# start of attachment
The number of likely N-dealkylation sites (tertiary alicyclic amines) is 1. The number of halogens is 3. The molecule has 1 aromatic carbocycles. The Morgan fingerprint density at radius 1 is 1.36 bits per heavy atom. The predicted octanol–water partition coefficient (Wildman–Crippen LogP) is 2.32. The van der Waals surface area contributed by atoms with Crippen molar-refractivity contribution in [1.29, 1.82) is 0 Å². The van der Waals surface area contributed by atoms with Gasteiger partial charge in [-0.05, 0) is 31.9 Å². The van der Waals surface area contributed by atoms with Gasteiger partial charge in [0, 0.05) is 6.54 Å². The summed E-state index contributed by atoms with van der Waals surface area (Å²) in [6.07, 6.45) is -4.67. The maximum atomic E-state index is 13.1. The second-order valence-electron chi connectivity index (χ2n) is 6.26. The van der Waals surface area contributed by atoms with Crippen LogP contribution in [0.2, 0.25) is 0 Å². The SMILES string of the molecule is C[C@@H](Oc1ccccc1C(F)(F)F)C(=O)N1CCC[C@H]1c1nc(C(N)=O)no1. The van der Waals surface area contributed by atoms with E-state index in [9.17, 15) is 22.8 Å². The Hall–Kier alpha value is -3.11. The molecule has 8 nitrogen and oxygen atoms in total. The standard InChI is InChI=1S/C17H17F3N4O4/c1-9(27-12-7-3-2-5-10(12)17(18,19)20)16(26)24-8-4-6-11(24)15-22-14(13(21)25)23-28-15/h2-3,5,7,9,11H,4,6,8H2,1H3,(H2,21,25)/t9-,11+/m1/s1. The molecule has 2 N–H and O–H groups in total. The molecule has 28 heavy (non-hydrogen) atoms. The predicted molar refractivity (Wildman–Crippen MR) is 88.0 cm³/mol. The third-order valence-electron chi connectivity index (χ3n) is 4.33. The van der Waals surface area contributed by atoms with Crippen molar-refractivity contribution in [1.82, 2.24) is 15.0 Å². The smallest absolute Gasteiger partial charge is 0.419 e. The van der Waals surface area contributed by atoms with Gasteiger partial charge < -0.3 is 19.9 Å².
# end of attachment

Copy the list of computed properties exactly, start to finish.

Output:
The number of likely N-dealkylation sites (tertiary alicyclic amines) is 1. The number of halogens is 3. The molecule has 1 aromatic carbocycles. The Morgan fingerprint density at radius 1 is 1.36 bits per heavy atom. The predicted octanol–water partition coefficient (Wildman–Crippen LogP) is 2.32. The van der Waals surface area contributed by atoms with Crippen molar-refractivity contribution in [1.29, 1.82) is 0 Å². The van der Waals surface area contributed by atoms with Gasteiger partial charge in [-0.05, 0) is 31.9 Å². The van der Waals surface area contributed by atoms with Gasteiger partial charge in [0, 0.05) is 6.54 Å². The summed E-state index contributed by atoms with van der Waals surface area (Å²) in [6.07, 6.45) is -4.67. The maximum atomic E-state index is 13.1. The second-order valence-electron chi connectivity index (χ2n) is 6.26. The van der Waals surface area contributed by atoms with Crippen LogP contribution in [0.2, 0.25) is 0 Å². The SMILES string of the molecule is C[C@@H](Oc1ccccc1C(F)(F)F)C(=O)N1CCC[C@H]1c1nc(C(N)=O)no1. The van der Waals surface area contributed by atoms with E-state index in [9.17, 15) is 22.8 Å². The Hall–Kier alpha value is -3.11. The molecule has 8 nitrogen and oxygen atoms in total. The standard InChI is InChI=1S/C17H17F3N4O4/c1-9(27-12-7-3-2-5-10(12)17(18,19)20)16(26)24-8-4-6-11(24)15-22-14(13(21)25)23-28-15/h2-3,5,7,9,11H,4,6,8H2,1H3,(H2,21,25)/t9-,11+/m1/s1. The molecule has 2 N–H and O–H groups in total. The molecule has 28 heavy (non-hydrogen) atoms. The predicted molar refractivity (Wildman–Crippen MR) is 88.0 cm³/mol. The third-order valence-electron chi connectivity index (χ3n) is 4.33. The van der Waals surface area contributed by atoms with Crippen molar-refractivity contribution in [1.82, 2.24) is 15.0 Å². The smallest absolute Gasteiger partial charge is 0.419 e. The van der Waals surface area contributed by atoms with Gasteiger partial charge < -0.3 is 19.9 Å².